As the photographer for O’Reilly conferences the last three years, I’ve had lots of opportunities to make photographs of Tim O’Reilly. Most of these photographs are standard stage fare with front lighting and general stage props. They get the job done, to be sure, but I’ve been trying different things over time to make a more unique shot. At the Web 2.0 Summit last week, almost everything lined up just right and I had the opportunity to make a photograph of Tim that I really like.
The rub with the photo, however, is that almost everything lined up. There was one element in the composition that didn’t cooperate. At the time I made this shot, I was behind the stage standing right behind the opening of the stage curtain. Tim was on stage with Paul Kedrosky and I saw that, from my vantage point, if I dropped down a bit I could position one of the stage lights right behind Tim’s head. The only problem with this angle is that Paul also was in the shot. In fact, the way that Tim and Paul were stepping back and forth on stage meant that Paul was blocking Tim most of the time. But, in one instant, Tim stepped or leaned just far enough back to make the shot. But Paul, at least the outline of his jacket, was still in it.
Here’s what the original shot looked like after processing in Lightroom:
Typically, I stick with Lightroom for all my work. I endeavor to get composition and exposure the way I want them in camera and then just use Lightroom to polish things up in terms of white balance, exposure, contrast, tone, and sharpness. Because my emphasis is on what happens in the camera, I don’t spend a lot of time pushing pixels around and making macro changes to photographs.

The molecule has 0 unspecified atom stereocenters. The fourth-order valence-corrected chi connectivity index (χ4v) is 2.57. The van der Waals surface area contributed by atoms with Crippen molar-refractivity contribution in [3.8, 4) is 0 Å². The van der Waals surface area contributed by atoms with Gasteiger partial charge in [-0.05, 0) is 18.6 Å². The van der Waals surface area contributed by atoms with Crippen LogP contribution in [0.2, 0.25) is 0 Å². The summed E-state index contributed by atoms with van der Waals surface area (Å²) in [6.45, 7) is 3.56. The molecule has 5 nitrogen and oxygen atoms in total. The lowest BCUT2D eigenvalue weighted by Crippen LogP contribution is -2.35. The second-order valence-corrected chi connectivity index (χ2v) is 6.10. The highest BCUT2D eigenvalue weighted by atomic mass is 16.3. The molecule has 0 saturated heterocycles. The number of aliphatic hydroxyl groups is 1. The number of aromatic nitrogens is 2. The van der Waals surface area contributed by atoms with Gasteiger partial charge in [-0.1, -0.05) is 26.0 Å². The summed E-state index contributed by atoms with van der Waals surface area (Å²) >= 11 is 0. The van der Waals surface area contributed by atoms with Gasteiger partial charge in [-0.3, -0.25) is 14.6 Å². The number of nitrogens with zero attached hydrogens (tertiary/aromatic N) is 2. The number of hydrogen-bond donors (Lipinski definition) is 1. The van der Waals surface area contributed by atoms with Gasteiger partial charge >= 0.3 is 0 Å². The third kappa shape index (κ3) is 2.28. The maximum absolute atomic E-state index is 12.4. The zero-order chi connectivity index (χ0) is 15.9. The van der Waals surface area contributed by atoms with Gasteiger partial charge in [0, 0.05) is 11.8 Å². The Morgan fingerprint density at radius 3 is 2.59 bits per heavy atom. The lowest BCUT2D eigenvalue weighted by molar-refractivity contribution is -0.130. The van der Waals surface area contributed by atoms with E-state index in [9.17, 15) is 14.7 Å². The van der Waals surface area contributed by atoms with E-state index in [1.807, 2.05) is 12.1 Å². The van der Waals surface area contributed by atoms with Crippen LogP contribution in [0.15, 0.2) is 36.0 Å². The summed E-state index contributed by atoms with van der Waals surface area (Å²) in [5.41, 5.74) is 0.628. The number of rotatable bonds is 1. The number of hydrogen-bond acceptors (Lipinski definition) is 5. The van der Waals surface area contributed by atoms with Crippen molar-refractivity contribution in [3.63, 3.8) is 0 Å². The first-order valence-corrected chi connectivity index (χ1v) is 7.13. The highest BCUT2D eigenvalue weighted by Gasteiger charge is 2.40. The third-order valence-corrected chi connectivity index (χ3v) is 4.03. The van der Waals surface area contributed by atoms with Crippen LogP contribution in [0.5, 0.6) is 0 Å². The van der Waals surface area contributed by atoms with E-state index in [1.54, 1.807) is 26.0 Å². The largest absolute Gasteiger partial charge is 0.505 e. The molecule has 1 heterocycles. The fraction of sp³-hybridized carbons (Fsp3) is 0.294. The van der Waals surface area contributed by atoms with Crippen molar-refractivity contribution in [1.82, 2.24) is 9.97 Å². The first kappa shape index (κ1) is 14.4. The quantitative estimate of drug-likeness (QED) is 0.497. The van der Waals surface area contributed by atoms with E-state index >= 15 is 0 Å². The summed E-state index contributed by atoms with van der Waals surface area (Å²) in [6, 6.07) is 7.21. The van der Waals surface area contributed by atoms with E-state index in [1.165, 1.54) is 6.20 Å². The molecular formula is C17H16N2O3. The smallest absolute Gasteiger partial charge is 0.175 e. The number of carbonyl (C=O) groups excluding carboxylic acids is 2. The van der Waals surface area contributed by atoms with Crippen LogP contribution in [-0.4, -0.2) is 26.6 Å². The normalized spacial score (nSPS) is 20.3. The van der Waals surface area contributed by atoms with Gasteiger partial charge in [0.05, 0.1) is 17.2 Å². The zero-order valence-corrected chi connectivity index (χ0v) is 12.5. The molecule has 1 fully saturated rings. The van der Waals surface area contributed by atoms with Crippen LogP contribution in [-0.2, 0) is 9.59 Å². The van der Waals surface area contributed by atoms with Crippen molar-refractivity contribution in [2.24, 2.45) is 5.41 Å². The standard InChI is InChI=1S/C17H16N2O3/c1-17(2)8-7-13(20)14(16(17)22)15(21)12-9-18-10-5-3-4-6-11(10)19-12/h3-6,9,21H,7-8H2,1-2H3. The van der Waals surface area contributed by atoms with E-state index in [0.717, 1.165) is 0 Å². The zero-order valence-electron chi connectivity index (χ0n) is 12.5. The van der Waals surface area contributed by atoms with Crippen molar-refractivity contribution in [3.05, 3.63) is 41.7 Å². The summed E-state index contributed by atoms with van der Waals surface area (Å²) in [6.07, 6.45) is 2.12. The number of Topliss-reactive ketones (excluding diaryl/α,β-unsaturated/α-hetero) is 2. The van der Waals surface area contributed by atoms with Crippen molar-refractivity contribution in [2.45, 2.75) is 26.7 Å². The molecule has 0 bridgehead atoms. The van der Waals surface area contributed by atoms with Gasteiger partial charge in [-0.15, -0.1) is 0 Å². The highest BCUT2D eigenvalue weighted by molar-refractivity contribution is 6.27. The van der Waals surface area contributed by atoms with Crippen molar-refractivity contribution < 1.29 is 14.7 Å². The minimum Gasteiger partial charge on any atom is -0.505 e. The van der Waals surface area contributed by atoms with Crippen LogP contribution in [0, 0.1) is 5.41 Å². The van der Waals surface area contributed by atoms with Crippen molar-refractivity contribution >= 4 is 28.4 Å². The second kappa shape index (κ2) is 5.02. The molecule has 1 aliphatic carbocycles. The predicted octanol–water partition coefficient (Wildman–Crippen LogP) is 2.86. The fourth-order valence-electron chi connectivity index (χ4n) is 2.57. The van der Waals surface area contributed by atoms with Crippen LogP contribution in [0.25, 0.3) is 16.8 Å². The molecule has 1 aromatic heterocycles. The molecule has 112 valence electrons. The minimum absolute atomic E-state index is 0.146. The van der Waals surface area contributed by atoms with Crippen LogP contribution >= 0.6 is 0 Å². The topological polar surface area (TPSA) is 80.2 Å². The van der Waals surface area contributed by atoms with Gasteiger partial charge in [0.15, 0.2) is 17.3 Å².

When faced with the photograph above, however, the right answer was to bounce out of Lightroom and go into Photoshop so that I could remove the bright outline of Paul’s jacket. To get there is a simple right click on a photograph and select of the “Edit in Photoshop CS” item from the pop up menu. Lightroom makes a copy of the image with options you select (I used a 16-bit PSD in the ProPhoto RGB color space) and then opens the resulting file in Photoshop. Any changes you save in Photoshop are automatically reflected in Lightroom.
After a few minutes of work, I here’s the result:
With a trivial amount of work in Photoshop, the image is done. Everything essential about the photograph—Tim’s expression and the light—is preserved. And the element that was removed was not pertinent to the photograph at all. Even though tools like Lightroom have become the place where I spend most of my time, Photoshop will always have a place on my system for just these kinds of needs.